Monday, February 09, 2015

WIPIP, part 2: Copyright

Session 1, Copyright
Jim Gibson [with Chris Cotropia]: Random sample of copyright cases filed 20080-2011, coded 957 cases for parties, claims, remedies requested, final adjudication. The filesharing cases and PRO cases (music) tell the expected IP story. Ps from a core © industry, revenue/incentive arguably dependent on ©, Ds engaging in wholesale copying/priacy. In contrast, the commonplace cases were surprising. Many Ps from non-core industries; many works from low authorship subject matter. Useful articles and non-copyright claims associated with © claims: TM, breach of contract.  So, how does this work with incentives? 
Ps were predominantly small firms, a bit over 64%, 72% of Ds were also small firms.  Individuals: 21% P, 13% D.  Industry of lead party: at the top: apparel/fashion/textiles, 13.568%, software 12.79%. By contrast, fine arts, performing arts, video games, public sector: very low.  Core IP industries, according to WIPO=advertising & marketing, commercial arts, Film and TV, fine arts, music, performing arts, publishing and software—1/2 of Ps are non-core.  Subject matter: literary work/software 13%, commercial art 12%--highest percentage.
Non-© claims: 61.62% had some other claim. TM: 35.23%, breach of contract, 20.10%, other, 48.04%.
How hard fought was the litigation? Number of times judge has to step in and settle a dispute b/t the parties is one measure.  Motions asking judges to make a decision: not much difference as b/t high and low authorship works; not much difference between P core industry and P non-core; not much difference (larger but not statistically significant) for intra-industry disputes versus extra-industry.
What else can we do going forward?  Possibilities: Was work revenue-generating? Is P’s business © driven?  Was there a preexisting relationship—complete strangers, bad breakup, make or buy decision that went bad? Mess with your competitor case? One dentist sued a rival dentist over similar ad copy.  What else to code re: authors as parties; our definitions included WFH.
So what if incentives aren’t playing out in the courtroom?  Resist extrapolation because of selection bias.  But there may be takeaways, such as whether we need a small claims court proceeding.  Limited reach of © litigation reform: will that get at problems we see in © generally? 
Policy consequences: higher threshold requirements?  Higher pleading standard? Shape of the shadow of the law: if non-core cases primarily inform doctrine, that has implications.
RT: Relationship between core and non-core and presence of other claims?  Do TM/© pairs have a particular pattern? [McKenna’s channeling? If you do see a group of hurt-your-competitor cases, we might want to be more robust about requiring people to pick a theory. There’s discussion of bleed between © and TM, and is this a source?] [may justify some disparate treatment of music—if cases are really siloed into types, then music-specific doctrine may not be as damaging as we sometimes think it is.]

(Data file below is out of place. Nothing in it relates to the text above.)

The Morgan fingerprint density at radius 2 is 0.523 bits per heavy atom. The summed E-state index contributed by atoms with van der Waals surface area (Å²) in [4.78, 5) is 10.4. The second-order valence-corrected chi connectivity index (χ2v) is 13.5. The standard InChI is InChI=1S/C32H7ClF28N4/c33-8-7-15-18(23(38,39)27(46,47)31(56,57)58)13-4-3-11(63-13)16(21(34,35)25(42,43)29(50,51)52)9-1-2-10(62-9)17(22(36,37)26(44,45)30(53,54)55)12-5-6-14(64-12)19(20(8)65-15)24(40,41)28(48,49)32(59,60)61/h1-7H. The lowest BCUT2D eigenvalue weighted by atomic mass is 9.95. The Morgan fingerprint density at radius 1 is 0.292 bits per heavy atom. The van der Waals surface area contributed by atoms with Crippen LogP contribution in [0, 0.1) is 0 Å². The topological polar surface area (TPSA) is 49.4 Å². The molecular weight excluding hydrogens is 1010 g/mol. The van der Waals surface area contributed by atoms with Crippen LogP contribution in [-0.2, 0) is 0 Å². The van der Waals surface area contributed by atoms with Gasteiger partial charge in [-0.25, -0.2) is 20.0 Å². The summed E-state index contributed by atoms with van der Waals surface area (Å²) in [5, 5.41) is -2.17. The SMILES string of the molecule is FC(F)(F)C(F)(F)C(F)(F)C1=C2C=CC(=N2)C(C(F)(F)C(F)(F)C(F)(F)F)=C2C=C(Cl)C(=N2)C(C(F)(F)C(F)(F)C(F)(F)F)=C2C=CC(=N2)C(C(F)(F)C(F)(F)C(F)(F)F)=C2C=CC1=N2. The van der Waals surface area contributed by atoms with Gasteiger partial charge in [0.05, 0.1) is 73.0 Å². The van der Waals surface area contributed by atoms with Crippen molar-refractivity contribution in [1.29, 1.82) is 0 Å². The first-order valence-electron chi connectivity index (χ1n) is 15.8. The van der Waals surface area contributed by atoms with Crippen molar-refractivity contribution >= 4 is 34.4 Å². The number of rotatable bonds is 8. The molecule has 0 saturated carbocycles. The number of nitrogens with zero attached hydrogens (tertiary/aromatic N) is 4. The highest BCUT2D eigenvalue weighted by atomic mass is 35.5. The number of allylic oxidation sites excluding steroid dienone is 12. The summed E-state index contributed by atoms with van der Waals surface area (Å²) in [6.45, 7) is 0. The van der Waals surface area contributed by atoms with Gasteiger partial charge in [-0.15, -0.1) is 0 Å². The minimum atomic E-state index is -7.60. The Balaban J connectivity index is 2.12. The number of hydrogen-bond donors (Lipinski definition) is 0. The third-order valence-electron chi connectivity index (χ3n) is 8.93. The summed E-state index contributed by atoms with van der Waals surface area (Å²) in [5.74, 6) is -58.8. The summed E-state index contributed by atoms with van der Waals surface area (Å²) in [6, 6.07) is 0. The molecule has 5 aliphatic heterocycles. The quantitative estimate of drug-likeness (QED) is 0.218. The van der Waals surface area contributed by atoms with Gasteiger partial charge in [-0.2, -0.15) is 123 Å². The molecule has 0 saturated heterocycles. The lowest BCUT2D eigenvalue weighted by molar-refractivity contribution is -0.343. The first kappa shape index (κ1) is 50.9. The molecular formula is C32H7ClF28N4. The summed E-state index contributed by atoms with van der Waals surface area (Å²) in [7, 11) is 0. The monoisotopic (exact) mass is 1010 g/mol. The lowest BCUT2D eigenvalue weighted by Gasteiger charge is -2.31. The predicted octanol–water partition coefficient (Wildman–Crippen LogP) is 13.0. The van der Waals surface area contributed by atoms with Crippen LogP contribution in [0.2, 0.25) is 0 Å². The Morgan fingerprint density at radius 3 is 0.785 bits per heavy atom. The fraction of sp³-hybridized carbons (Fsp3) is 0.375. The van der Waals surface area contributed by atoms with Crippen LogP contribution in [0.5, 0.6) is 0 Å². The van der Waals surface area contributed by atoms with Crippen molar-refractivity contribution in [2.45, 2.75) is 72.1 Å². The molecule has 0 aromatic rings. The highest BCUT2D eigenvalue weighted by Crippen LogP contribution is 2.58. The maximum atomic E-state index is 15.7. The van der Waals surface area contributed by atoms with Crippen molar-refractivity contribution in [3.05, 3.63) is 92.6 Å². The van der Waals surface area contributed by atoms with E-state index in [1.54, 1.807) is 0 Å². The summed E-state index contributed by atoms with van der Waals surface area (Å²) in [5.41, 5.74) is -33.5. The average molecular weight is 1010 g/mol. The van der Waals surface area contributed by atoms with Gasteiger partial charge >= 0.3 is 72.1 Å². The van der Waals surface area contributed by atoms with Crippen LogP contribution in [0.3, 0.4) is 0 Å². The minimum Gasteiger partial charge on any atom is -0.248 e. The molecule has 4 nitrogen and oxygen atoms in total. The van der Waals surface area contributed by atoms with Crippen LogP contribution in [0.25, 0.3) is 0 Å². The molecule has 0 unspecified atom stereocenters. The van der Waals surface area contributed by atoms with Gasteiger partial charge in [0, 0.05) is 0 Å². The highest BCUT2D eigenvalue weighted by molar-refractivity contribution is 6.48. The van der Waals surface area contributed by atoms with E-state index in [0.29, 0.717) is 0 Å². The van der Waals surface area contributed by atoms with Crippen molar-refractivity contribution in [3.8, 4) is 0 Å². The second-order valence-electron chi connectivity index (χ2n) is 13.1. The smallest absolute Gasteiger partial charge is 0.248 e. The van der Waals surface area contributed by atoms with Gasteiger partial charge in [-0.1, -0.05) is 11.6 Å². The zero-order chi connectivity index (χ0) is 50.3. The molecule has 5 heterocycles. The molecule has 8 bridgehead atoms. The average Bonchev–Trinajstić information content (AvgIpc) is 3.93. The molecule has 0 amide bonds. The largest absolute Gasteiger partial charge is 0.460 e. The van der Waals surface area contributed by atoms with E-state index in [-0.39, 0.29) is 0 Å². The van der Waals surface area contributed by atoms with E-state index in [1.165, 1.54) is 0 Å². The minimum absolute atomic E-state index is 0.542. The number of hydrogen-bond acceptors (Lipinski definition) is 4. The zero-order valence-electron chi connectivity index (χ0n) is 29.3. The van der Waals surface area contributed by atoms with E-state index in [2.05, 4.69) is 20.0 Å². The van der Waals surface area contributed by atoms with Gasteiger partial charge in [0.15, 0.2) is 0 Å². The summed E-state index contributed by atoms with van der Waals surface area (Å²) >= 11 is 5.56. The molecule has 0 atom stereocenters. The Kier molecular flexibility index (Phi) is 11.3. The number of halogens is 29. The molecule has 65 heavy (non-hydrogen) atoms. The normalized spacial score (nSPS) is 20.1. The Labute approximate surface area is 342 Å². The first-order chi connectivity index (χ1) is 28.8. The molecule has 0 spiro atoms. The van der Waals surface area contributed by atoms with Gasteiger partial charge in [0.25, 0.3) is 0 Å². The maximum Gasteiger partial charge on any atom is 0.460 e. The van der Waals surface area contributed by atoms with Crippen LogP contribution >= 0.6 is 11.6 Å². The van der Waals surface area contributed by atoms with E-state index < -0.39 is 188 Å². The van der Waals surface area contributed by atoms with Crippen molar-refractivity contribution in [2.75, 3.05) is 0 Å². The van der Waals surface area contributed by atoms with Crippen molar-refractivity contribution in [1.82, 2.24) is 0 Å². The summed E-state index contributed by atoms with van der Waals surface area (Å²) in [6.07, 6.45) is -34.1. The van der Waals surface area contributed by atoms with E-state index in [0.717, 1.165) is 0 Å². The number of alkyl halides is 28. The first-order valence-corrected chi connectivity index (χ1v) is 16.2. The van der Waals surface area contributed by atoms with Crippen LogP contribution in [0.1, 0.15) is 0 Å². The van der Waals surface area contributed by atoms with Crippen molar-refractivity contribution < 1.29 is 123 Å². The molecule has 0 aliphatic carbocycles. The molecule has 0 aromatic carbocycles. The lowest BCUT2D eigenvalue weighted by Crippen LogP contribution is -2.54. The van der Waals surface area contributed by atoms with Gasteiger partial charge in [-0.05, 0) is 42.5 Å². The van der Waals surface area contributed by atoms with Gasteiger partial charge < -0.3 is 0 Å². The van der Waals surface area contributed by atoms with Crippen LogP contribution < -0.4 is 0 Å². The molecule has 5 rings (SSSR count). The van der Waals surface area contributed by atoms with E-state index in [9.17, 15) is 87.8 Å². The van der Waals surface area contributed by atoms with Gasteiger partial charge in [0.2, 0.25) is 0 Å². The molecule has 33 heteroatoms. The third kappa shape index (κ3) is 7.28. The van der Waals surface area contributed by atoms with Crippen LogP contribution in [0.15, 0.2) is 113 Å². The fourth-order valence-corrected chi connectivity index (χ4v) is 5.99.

Lunney: Are these leftover Dastar TM claims?
A: we coded for presence of unfair competition/§43—trade dress/a lot of useful article claims. But we should look deeper. There weren’t a lot of quiet title/ownership disputes. 
McGeveran: what about outcomes? How many settle, how many go all the way?
Patrick Goold, IP Law and the Bundle of Torts
Patent infringement as a tort?  Statutory, not common law, but analogous to common law torts in orthodoxy.  View that there is a unified, singular, discrete tort labeled © infringement, same as there is trespass or battery, and same for patent.  Is that really true?  His thesis: not really.
© is not a tort, but a set of torts. Reproduction is different from public display. Likewise, in patent, making, using, and selling are different torts. There is no such thing as the tort of real property.  There is a set of related torts: private nuisance, negligence, waste, trespass.  We should think about the work/invention the same way as real property: an object worthy of protection, and then a set of legal wrongs that can be done with respect to that work. Reproduction is different from public display as trespass differs from waste.
Bundle of rights = bundle of wrongs.  Infringe right to exclude = trespass. Right to enjoy = nuisance.  Physical integrity = damages, usually negligence.  Same with IP. Right of reproduction = wrong of reproduction.
Why does this matter?  Liability is one reason.  In other areas of tort, you see a spectrum of different liability regimes across the bundle.  Liability for trespass isn’t the same as for private nuisance.  Trespass is archetypal strict liability.  Need not prove harm or fault. Private nuisance—some say there needs to be an element of harm and element of fault. Negligence: fault and harm.
©’s unitary liability regime, most people would call it strict liability, but no advocacy for differentiation between the rights.  People have tended to say that there should be some liability regime that applies across the rights.  Same with patent—making, using, selling treated the same despite their different economic characteristics.  Reproduction and distribution in ©: economic theory says you should use strict liability when only the D can take care to prevent the tort. Use negligence in cases of bilateral care, when both can act.

Reproduction: the wrong is copying.  P could attach © notice to prevent accidental copying; TPMs could also prevent copying. This is an issue of bilateral care, so negligence rule might be appropriate to give author incentive to give notice.  Distribution: the wrong isn’t the embodiment of work in copy but distribution of the infringing copy thereafter. D can take care; author’s ability to prevent this is far reduced.
Another implication: IP over-inclusivity?  Focus on the idea that there is one singular wrong of copyright infringement tends to result in people thinking that there is a wrong of copying. It’s a short step to overinclusivity.  Copy-fetishism: Jessica Litman. The belief that every copy must be licensed or excused.  Link to idea of “wrong of copying.” Think less of “the tort of copyright infringement,” then we can move away from the fetish.